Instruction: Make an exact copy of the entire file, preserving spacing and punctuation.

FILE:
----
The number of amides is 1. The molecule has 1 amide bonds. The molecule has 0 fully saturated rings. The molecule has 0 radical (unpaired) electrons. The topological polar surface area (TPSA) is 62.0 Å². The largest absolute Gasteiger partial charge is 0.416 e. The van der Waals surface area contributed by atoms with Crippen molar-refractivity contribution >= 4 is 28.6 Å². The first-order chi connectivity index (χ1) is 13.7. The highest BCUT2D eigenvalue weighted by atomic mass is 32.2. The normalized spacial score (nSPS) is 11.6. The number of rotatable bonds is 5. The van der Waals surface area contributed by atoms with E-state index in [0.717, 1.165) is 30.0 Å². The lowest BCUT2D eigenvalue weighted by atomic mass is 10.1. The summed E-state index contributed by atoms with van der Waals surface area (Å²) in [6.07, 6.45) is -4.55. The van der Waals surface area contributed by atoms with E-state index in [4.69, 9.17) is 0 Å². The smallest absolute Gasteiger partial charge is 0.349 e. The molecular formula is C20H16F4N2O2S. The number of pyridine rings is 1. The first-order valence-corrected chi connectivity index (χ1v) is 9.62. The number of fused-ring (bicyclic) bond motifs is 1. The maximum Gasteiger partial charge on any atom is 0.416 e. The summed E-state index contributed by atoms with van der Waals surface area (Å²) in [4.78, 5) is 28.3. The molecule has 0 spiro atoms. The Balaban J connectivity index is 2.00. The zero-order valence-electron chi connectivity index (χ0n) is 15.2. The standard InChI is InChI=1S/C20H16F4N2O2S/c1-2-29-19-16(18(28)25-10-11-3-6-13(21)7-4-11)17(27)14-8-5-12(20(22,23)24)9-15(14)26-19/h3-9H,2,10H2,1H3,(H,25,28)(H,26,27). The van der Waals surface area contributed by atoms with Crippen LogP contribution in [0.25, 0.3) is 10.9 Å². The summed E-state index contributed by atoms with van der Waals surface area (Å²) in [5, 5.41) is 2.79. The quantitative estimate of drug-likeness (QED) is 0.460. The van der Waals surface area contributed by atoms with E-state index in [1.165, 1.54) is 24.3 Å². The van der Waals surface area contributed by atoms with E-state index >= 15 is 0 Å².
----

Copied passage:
The number of amides is 1. The molecule has 1 amide bonds. The molecule has 0 fully saturated rings. The molecule has 0 radical (unpaired) electrons. The topological polar surface area (TPSA) is 62.0 Å². The largest absolute Gasteiger partial charge is 0.416 e. The van der Waals surface area contributed by atoms with Crippen molar-refractivity contribution >= 4 is 28.6 Å². The first-order chi connectivity index (χ1) is 13.7. The highest BCUT2D eigenvalue weighted by atomic mass is 32.2. The normalized spacial score (nSPS) is 11.6. The number of rotatable bonds is 5. The van der Waals surface area contributed by atoms with E-state index in [0.717, 1.165) is 30.0 Å². The lowest BCUT2D eigenvalue weighted by atomic mass is 10.1. The summed E-state index contributed by atoms with van der Waals surface area (Å²) in [6.07, 6.45) is -4.55. The van der Waals surface area contributed by atoms with E-state index in [4.69, 9.17) is 0 Å². The smallest absolute Gasteiger partial charge is 0.349 e. The molecular formula is C20H16F4N2O2S. The number of pyridine rings is 1. The first-order valence-corrected chi connectivity index (χ1v) is 9.62. The number of fused-ring (bicyclic) bond motifs is 1. The maximum Gasteiger partial charge on any atom is 0.416 e. The summed E-state index contributed by atoms with van der Waals surface area (Å²) in [4.78, 5) is 28.3. The molecule has 0 spiro atoms. The Balaban J connectivity index is 2.00. The zero-order valence-electron chi connectivity index (χ0n) is 15.2. The standard InChI is InChI=1S/C20H16F4N2O2S/c1-2-29-19-16(18(28)25-10-11-3-6-13(21)7-4-11)17(27)14-8-5-12(20(22,23)24)9-15(14)26-19/h3-9H,2,10H2,1H3,(H,25,28)(H,26,27). The van der Waals surface area contributed by atoms with Crippen LogP contribution in [0.25, 0.3) is 10.9 Å². The summed E-state index contributed by atoms with van der Waals surface area (Å²) in [5, 5.41) is 2.79. The quantitative estimate of drug-likeness (QED) is 0.460. The van der Waals surface area contributed by atoms with E-state index in [1.165, 1.54) is 24.3 Å². The van der Waals surface area contributed by atoms with E-state index >= 15 is 0 Å².